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|Night-riding with the boys on the Mighty Essequibo|
|Saturday, 18 February 2012 21:17|
I WILL never forget the night I travelled in a speedboat from Supenaam to Parika on the Essequibo River.
I had completed an assignment with three men, two of whom I’d met for the second time during the course of work, and was elated to learn that I had clearance to go with them to meet with a group of fishermen who were victims of the last piracy attack in the vicinity of the Pomeroon River.
My colleagues were Harbour Master Volton Skeete, Chief Navigation Officer Michael Tennant, and Guyana Defence Force (GDF) Coast Guard Commander, Orin Porter.
From the time we met, I knew it was going to be a good day. I was instantly attracted to their cheery, jovial personalities, and we got along famously.
Being the lone female on the assignment, I was very much in the thick of things. We passed the rather productive day in several meetings, long walks, and more meetings and discussions.
We met scores of people, and I was intrigued by some of them. Some narrated stories of sheer horror, while others had pleasanter things to say.
We encountered a special couple, Jenny and Maurice Bovell of Supenaam, who operate a speedboat service among other business interests. Their being so accomplished, I could not help but admire their simplicity and humility, which was refreshing. They invited us into their sprawling and luxurious home, and that meeting was very memorable, as we not only exchanged jokes and engaged in small talk, but were also taken on a tour of the impressive Bovell homestead.
We had a full day, which came to an end much too quickly, and soon we had to say goodbye as we departed for the Supenaam speedboat boarding area on the Essequibo Coast, to board another vessel to Parika.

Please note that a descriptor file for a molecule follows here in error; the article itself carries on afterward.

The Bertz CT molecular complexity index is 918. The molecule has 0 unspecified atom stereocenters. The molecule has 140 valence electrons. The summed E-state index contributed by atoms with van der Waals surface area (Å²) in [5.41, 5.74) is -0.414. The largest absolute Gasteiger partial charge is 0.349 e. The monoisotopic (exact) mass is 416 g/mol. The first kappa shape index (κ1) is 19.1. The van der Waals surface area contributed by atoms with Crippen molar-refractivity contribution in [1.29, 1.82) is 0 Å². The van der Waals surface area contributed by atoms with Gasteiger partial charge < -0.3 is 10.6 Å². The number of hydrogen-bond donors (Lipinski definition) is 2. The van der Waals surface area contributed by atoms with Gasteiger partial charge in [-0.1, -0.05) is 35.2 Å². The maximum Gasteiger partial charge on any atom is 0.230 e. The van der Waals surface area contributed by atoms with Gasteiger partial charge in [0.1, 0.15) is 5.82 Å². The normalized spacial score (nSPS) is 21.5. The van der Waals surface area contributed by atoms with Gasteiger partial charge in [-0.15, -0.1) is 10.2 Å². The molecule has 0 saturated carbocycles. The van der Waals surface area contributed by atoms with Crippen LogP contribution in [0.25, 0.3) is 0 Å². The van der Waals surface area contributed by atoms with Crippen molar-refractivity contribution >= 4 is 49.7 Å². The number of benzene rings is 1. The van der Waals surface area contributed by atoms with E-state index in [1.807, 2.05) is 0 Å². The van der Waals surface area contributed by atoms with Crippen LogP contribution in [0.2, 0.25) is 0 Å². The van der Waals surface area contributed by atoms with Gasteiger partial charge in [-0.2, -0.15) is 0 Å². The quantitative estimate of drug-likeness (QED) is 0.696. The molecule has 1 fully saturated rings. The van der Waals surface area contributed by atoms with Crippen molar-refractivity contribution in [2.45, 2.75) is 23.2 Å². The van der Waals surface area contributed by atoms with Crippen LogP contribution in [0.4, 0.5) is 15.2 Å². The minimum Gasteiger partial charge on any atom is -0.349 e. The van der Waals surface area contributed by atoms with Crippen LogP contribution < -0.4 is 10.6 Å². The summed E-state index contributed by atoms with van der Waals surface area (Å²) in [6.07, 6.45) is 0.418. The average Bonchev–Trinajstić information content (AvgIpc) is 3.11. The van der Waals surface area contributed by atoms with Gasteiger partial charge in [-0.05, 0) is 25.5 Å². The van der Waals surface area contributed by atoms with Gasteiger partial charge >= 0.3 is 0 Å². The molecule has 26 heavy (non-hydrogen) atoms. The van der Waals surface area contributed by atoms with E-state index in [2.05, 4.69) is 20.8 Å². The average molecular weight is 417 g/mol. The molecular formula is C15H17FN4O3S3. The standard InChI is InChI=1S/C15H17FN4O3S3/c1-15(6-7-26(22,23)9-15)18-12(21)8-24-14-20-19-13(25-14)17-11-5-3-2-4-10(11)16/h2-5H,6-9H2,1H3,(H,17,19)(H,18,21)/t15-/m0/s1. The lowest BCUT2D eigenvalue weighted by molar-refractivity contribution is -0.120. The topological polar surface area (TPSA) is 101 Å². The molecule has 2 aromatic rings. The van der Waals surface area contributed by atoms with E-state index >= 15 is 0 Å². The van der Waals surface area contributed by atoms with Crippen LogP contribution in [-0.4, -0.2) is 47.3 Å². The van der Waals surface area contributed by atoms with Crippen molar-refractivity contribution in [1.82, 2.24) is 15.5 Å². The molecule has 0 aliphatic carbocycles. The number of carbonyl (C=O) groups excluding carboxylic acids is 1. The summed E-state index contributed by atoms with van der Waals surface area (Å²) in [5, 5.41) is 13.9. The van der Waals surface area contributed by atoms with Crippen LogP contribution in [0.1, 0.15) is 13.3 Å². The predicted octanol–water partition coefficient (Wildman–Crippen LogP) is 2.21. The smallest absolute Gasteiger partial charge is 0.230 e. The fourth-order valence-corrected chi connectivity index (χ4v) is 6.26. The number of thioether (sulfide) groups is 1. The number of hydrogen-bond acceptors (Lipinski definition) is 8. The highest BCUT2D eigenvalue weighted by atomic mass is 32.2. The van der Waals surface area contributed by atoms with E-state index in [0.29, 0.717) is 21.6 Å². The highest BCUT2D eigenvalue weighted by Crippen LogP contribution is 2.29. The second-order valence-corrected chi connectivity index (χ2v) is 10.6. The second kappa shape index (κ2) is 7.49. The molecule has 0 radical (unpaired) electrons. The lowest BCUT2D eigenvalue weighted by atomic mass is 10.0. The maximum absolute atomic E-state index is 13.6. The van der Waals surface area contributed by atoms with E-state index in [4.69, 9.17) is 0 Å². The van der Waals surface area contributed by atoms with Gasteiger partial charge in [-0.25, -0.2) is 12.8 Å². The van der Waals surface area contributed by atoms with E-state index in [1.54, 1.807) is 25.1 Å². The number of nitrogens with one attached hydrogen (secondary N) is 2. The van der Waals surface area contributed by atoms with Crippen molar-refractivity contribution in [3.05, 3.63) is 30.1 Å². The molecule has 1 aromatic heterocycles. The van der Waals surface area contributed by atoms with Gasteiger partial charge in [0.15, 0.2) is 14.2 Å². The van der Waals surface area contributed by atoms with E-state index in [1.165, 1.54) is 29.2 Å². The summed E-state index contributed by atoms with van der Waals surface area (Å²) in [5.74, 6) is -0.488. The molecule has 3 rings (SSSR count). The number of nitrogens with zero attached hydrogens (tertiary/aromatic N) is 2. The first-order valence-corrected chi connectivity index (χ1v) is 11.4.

I was a bit scared at first, since night had already set in. Plans had been made for us to journey on the Essequibo River in a speedboat, but something happened and my friends were not too pleased with that arrangement. Having seen our plight, Mr. Bovell, himself a professional boat captain, offered to take us to Parika in one of his boats.
I was very relieved when he disclosed that he had several years of experience navigating the Essequibo River and knew it like the “back of my hands”; and with the Maritime Administration Department (MARAD) officials with me, I took courage and was comforted.
It was late night and very dark when we stepped into the speedboat. Looking out from inside the vessel, I saw nothing but flickers of light far off from the shoreline.
As we commenced the journey under the captaincy of Mr. Bovell, I was not very frightened. He expertly navigated the boat on the crests and falls of those Essequibo River waves.
I even had a crash course in river navigation from Mr. Tennant, and both Commander Porter and the Harbour Master took turns at enlightening me on various aspects of high-seas travelling, among other things.
After some time, we came to the landing at Parika Stelling, and so ended my day-out in Essequibo.